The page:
This blending of the senses occurs in a rare condition called "synesthesia." In this condition, a stimulus, such as sound, creates a reaction in another sense, as well as the expected sense.
Now, professor Daphne Maurer of McMaster University's department of psychology has found that at one time we all lived in a world in which sights had sounds and feelings had taste.
Although synesthesia is thought to occur in just 1 per cent of all adults, in her keynote address at the annual meeting of the American Synesthesia Association November 6, Maurer discussed evidence that all infants are synesthetic.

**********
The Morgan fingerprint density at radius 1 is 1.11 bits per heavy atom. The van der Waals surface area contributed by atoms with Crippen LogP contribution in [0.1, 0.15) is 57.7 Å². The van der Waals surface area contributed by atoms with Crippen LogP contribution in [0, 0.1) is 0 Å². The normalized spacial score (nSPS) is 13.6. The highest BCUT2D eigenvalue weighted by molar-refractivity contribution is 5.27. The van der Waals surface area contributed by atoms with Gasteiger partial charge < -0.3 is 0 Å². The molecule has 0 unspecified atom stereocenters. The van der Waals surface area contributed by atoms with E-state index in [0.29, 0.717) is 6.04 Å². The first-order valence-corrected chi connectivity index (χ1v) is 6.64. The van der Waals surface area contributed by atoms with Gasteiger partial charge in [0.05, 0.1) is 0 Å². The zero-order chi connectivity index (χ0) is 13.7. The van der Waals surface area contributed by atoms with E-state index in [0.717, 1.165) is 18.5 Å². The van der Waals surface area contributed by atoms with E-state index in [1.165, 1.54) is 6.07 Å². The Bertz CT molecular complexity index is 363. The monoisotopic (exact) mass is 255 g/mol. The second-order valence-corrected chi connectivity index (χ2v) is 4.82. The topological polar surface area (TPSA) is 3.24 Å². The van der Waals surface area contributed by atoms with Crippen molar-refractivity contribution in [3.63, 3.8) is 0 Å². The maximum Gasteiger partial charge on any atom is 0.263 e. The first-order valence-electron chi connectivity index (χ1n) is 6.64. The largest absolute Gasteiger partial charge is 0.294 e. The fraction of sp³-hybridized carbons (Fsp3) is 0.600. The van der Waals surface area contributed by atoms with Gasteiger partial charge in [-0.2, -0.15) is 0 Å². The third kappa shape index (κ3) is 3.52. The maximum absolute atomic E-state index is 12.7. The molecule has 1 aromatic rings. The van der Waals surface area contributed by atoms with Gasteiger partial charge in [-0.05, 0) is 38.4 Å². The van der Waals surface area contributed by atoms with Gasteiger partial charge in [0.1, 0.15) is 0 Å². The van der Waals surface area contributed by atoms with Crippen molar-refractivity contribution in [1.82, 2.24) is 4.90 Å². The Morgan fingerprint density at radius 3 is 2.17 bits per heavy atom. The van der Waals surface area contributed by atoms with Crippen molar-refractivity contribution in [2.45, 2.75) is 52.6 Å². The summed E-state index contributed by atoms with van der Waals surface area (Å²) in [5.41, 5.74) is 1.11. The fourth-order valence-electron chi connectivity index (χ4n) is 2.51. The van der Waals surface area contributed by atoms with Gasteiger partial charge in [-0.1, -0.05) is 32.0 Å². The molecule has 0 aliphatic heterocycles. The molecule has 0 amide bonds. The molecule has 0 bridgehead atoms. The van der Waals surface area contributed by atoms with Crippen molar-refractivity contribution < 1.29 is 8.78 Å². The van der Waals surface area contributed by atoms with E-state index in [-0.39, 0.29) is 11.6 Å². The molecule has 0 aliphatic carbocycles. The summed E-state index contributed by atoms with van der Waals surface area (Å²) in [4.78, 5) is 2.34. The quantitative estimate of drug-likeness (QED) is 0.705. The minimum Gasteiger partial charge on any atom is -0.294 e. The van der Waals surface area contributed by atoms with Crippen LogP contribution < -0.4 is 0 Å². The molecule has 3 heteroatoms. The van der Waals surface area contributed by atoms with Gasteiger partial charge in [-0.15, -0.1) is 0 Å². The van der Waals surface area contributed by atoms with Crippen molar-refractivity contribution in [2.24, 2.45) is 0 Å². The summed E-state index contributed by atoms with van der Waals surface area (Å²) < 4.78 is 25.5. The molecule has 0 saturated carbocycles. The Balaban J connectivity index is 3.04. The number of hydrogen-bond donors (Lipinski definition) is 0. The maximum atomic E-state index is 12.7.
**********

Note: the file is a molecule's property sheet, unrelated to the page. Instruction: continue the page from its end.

"Toddlers perceive higher pitched sounds to come from white balls and lower pitched sounds to come from black balls, just like adults with synesthesia," explains Maurer. "With development, the connections underlying synesthesia are inhibited in most individuals."
People with synesthesia grow up thinking everyone perceives the world the same way they do. They discover their perception is different when they make a comment such as "she's the one with the orange name."